Within five years, an NBA player will earn more than $50 million in a single season. Let that sink in for a moment. Now consider we’re only a little more than two generations removed from the first player to get paid $1 million in a season. Moses Malone turned out to be a bargain at that price for the Houston Rockets, winning a second MVP award and leading the team to its first NBA Finals during that contract.
The business of professional sports grew explosively since the turn of the millennium. How explosively? Try 1,102% since 2000. Since the NBA’s salary cap ties contracts to basketball-related income, those contracts have been getting more expensive every step of the way.
Suffice it to say; the NBA was in a far different place financially when Moses Malone signed his historic deal.
The day Moses Malone made professional sports history
Not only did Moses Malone become the first NBA player to earn at least $1 million per season, but he was also the first athlete in any team sport worldwide to do so. On July 16, 1979, Malone signed a three-year, $3 million contract to remain with the Houston Rockets.
The NBA’s free agency rules were different in that era. It was before the salary cap, and free agency was still a relatively new thing for players. Team owners only begrudgingly acknowledged a player’s right to play out his contract and sign with another team. However, when a player did that, the team losing the player got compensation — players, cash, draft picks, or some combination.
If teams couldn’t agree to a compensation deal, the commissioner imposed it. For instance, the day Malone re-signed with Houston, free-agent guard Tom Henderson also signed with the Rockets. In exchange, the Washington Bullets got Houston’s first-round draft pick in 1980.
Did compensation restrict player movement? Yes, yes, it did. But Malone, as the reigning NBA MVP who in 1978–79 set a record for offensive rebounds in a single season that still stands, was a unique case.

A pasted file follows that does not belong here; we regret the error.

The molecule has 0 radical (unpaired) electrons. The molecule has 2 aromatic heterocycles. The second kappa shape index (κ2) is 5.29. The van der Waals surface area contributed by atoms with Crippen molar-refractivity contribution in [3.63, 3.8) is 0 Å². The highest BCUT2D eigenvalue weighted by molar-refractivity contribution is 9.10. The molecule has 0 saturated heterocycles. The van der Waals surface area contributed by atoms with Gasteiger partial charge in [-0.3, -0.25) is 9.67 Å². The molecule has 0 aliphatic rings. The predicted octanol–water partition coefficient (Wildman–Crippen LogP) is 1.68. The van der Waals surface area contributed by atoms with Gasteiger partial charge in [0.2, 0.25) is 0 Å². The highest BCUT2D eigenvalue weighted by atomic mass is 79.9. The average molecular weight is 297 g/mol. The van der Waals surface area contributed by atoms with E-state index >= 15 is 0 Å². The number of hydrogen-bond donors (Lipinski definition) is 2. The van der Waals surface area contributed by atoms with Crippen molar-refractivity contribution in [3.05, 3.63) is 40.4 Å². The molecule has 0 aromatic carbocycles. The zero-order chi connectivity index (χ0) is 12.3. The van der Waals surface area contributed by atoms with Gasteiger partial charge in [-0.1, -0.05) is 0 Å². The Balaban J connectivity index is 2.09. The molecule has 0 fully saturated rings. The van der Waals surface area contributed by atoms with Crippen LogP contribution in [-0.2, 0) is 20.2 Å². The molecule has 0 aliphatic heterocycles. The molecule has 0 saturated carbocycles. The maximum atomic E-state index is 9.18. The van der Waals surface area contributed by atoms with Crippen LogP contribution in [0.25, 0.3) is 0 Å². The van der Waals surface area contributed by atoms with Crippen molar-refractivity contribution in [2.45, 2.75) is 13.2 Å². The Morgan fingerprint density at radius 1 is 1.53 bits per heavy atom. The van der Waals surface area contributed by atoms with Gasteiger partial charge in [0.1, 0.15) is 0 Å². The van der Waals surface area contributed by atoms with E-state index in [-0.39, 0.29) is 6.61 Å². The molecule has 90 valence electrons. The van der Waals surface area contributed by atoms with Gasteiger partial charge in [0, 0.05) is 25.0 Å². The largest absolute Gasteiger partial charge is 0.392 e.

Malone treated the signing as no big deal, according to The Associated Press.
“The money doesn’t change anything. It just changes what you can get. I won’t worry about that. I’m just going to do my best while I am here.”Moses Malone in 1979
He delivered on that promise with the 1981–82 MVP award and a trip to the 1981 NBA Finals. But in 1982, he left Houston to sign with the Philadelphia 76ers for six years and $13.2 million. That made Malone the first player to surpass the $2 million mark annually. But much more significant things are ahead for the NBA.
The 1st $50 million salary looms on the horizon
With the creation of the Designated Player rule in the last collective bargaining agreement, a specific class of players can receive up to 35% of the salary cap in a season. With the extension Giannis Antetokounmpo signed with the Milwaukee Bucks in December 2020, he is on target to be the NBA’s first $50-million-a-year player.
Antetokounmpo’s extension is for five years and kicks in next season. The final year of that deal, 2025-26, is a player option for $51,935,360. According to Spotrac, that is the first annual salary over $50 million on the horizon. Moses Malone might even be impressed with that.
The explosion in salaries is tied directly to the value of the NBA and its franchises. According to a Marquette University Law School paper, the average franchise was worth $183 million in 2000. The New York Knicks were the most valuable franchise at $334 million, and the Los Angeles Clippers holding the smallest valuation, $103 million.
In 2015, the average value passed the $1 billion mark for the first time. According to Forbes, the value of an average NBA franchise today is $2.2 billion. The Knicks remain the most valuable franchise in the NBA at $5 billion. But even the 30th-ranked Memphis Grizzlies are valued at $1.3 billion. It’s a whole new game.
What would Moses Malone’s record deal be worth today?
Moses Malone was a trailblazer when he signed the NBA’s first $1-million-a-year contract. Salaries are enormously higher today, but how has Malone’s historic deal track when adjusted for inflation?
Suffice it to say that the rise in NBA salaries has outpaced the inflation rate, at least a little bit. Stephen Curry was the highest-paid player in the league in 2020–21 at a little more than $43 million.
Malone’s ground-breaking, earth-shatteringly large contract in 1979? It’s worth a bit more than $3.7 million today.
Moses Malone, who died in September 2015, did see much of the expanding value of NBA contracts, but nothing like what’s on the horizon. It’s understandable why players from the past marvel at today’s salaries.